Gideon Rose, Managing Editor, Foreign Affairs,

The changes the president has suggested to the Bush administration's policy in Iraq are generally sensible, and the logic behind them is sound. But given how badly the situation there has deteriorated over the last three and a half years, the new approach is unfortunately much too little, much too late. Stuff has happened, as Donald Rumsfeld might say, and there is no good reason to believe that Iraq's descent into further chaos and open civil war can be reversed. The president is correct to point out that failure will be a disaster for Iraq, the Middle East more generally, and the United States itself. One can only wish that his administration had taken this concept to heart from the beginning and planned and acted accordingly. Unfortunately, the real tasks at hand now are managing the failure so as limit its fallout and transitioning to a post-Iraq American foreign policy.

Gary Samore, Vice President, Director of Studies, and Maurice R. Greenberg Chair,

hiThe president's plan is intended to buy political space for national reconciliation in Iraq. The hope is that an influx of additional American and Iraqi (mainly Kurdish) forces into targeted areas of Baghdad will suppress Sunni terrorism and Shia death squads long enough to allow the emergence of a centrist Iraqi government that represents the majority elements of the Sunni, Shia, and Kurdish communities, while isolating extremists from each group. Unfortunately, prospects for the plan's success are not great. The additional forces may not be enough to make a sustained dent in the daily insurgent and sectarian death toll, especially because groups opposing the U.S. may believe they are on the verge of victory. Even if violence is temporarily reduced, the mutual tensions and divergent interests of the main political players in Iraq may be too great to overcome on such central issues as the sharing of power and oil revenues. If the president's plan fails to show results, demands for a 'phased redeployment' of U.S. forces—in effect a retreat—will become much stronger and perhaps irresistible. Unfortunately, an American withdrawal from Iraq under current conditions is likely to leave Iraq itself and the region as a whole in even greater peril.

Steven Simon, Hasib J. Sabbagh Senior Fellow for Middle Eastern Studies,

The administration must be seen to be taking the initiative in Iraq, yet there are no plausible paths to recovery. The temporary deployment of additional troops is one way out of this bind. By framing the effort as "a supporting role," the president puts the onus on the Iraqi government to staunch the violence and work harder to lure Sunnis into a unity government. So the new approach serves two purposes: it responds to Americans who want to see a change of course, while creating the impression that if it does not work, it will be because the Iraqis have failed us. The reality therefore is that the troop increase is necessarily cosmetic. At this point, the United States does not have enough deployable troops to "clear, hold, build," even as the president's reluctance to acknowledge the growing chaos in Iraq has undermined public confidence in his judgment. The resulting lack of both military capacity and popular support suggest that the "surge" will probably turn out to be just a stage on the way to a withdrawal by the party taking office in January 2009.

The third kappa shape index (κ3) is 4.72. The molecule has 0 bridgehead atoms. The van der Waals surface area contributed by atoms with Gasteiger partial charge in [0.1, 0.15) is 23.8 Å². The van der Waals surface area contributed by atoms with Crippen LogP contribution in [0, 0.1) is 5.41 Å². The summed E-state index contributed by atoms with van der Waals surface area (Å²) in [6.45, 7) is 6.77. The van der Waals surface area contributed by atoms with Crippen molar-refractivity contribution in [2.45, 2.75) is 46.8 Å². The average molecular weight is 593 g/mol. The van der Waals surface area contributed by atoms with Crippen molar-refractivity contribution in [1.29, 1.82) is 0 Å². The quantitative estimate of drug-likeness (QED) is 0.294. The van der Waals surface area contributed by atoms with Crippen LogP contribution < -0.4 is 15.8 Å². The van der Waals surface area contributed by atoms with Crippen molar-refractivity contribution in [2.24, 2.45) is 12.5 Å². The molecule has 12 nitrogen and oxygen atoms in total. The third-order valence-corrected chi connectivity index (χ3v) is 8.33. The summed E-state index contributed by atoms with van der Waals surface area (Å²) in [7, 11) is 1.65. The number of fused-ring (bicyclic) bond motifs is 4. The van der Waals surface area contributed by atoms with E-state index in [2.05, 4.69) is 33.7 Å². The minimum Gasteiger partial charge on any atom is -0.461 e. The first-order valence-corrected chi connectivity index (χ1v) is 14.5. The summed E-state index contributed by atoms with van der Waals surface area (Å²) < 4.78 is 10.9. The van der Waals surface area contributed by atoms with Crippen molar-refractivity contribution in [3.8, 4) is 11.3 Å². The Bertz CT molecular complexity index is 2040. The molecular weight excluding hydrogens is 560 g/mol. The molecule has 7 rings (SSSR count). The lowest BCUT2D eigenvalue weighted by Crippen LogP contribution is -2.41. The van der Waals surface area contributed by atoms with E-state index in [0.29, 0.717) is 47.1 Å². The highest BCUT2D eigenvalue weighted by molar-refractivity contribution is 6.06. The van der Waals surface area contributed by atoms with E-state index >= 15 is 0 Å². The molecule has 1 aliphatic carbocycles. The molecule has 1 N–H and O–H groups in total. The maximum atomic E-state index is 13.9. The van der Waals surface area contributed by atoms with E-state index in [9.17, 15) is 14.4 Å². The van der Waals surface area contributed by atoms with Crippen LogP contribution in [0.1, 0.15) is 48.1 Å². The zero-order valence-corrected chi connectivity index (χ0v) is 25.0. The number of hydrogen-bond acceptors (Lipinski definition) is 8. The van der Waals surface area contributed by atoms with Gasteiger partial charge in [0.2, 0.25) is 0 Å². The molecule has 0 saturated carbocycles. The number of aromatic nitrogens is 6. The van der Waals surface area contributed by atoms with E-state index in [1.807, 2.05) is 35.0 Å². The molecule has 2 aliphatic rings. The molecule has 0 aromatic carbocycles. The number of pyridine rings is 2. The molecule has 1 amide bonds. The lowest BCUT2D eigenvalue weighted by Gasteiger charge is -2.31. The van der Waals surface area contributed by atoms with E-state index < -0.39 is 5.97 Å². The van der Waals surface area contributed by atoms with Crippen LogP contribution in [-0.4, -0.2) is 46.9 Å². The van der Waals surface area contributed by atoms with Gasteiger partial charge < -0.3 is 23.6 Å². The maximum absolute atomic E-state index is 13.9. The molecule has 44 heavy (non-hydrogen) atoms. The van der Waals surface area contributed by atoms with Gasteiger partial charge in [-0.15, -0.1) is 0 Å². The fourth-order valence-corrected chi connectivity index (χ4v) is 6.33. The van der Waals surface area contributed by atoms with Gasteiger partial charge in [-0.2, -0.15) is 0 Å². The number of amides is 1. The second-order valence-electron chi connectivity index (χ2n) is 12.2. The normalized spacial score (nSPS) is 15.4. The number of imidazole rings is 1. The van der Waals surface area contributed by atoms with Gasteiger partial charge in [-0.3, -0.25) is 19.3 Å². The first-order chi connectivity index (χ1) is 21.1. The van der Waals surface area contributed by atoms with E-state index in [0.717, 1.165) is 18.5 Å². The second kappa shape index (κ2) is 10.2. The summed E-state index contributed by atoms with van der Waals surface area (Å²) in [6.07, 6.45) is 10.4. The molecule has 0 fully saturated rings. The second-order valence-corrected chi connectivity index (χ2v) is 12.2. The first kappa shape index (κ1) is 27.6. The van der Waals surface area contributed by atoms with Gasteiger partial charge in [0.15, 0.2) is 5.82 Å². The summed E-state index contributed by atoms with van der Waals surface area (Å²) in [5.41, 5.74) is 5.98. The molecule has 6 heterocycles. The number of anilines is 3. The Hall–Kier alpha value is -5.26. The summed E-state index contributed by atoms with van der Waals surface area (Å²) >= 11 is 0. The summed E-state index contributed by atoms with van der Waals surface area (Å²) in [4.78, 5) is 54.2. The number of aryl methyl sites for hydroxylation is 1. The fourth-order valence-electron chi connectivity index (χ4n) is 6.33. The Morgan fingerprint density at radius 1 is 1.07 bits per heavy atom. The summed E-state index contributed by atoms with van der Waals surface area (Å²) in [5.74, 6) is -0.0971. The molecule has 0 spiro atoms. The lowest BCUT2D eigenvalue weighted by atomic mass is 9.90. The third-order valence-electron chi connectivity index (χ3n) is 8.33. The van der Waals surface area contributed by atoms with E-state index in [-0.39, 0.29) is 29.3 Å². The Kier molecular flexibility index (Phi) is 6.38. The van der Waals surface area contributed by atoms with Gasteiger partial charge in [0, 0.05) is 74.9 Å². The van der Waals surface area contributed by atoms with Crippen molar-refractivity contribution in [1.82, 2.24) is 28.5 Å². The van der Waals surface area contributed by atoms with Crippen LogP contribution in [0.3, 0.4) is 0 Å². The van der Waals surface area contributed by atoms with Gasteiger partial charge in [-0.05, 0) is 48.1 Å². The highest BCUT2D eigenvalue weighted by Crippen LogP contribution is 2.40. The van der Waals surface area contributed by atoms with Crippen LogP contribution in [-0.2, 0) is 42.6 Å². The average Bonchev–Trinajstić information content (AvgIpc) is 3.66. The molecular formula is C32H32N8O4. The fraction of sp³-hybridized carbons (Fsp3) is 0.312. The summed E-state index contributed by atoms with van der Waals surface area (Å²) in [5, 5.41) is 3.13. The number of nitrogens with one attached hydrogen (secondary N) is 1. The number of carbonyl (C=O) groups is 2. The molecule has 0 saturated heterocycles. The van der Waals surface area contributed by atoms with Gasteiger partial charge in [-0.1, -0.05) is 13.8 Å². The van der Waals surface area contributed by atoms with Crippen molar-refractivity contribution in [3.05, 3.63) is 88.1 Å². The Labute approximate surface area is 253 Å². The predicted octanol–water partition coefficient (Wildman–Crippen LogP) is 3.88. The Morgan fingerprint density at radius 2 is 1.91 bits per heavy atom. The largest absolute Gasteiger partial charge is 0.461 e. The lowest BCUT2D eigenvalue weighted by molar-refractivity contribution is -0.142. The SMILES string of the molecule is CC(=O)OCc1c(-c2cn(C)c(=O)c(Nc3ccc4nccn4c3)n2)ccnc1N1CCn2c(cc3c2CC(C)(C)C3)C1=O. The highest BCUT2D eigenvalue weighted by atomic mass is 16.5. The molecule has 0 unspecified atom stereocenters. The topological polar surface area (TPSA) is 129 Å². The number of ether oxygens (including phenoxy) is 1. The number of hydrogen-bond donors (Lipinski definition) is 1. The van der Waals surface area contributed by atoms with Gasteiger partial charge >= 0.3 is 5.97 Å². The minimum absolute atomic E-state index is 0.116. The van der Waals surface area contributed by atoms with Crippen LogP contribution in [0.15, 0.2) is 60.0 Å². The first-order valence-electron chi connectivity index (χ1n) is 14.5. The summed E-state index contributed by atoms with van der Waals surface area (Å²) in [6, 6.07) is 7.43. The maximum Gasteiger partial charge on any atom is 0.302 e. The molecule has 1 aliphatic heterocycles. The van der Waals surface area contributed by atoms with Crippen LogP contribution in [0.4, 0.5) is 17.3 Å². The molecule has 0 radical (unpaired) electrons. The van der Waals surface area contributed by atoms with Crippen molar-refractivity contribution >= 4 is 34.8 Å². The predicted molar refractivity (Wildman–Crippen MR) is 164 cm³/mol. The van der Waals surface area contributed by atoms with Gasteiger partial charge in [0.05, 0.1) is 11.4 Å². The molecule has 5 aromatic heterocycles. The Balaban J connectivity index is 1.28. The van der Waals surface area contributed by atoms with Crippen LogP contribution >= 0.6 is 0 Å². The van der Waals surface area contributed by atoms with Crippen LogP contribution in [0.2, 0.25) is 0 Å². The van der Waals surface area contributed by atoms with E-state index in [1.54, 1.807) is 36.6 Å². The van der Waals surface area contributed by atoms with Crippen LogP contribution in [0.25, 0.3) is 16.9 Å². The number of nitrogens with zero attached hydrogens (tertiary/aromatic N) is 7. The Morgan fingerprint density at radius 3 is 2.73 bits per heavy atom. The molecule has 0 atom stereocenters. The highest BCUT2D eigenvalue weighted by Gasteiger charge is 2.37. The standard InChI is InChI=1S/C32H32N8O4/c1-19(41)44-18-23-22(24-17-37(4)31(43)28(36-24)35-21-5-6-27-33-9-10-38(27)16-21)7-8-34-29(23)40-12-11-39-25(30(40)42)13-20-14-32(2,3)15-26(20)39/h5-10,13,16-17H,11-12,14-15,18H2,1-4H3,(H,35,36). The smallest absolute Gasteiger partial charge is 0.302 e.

The president certainly believes that terrorism will get worse if the United States withdraws. He has said: "If we fail in Iraq, it's going to embolden al Qaeda types. It will weaken the resolve of moderate nations to stand up to the Islamic fascists. It will cause people to lose their nerve and not stay strong." This suggests that the president is unaware that the jihadists already think they have won because America confirmed their narrative so comprehensively by invading Iraq to begin with and because they can plausibly—if not entirely accurately—claim to have thwarted Washington's imperial designs. Both factors undoubtedly contribute to recruitment. It also suggests that the president is unaware of the degree to which the chaos in Iraq has strengthened the very authoritarian regimes in the region the United States had hoped would embrace a modicum of political reform. It is true, nonetheless, that al-Qaeda has gotten a toehold in western Iraq, which it will expand and use as a base of operations if left unhindered. This will be a security challenge for the United States in the years ahead. Jordanians have already paid a heavy price in blood. Whether the best way to counter this development is a long term presence in Iraq—"fighting them over there so that we don't have to fight them over here…"—is open to serious doubt. Since the surge strategy allocates only a small part of the additional troops to Anbar province, the new administration strategy is not likely to resolve this uncertainty.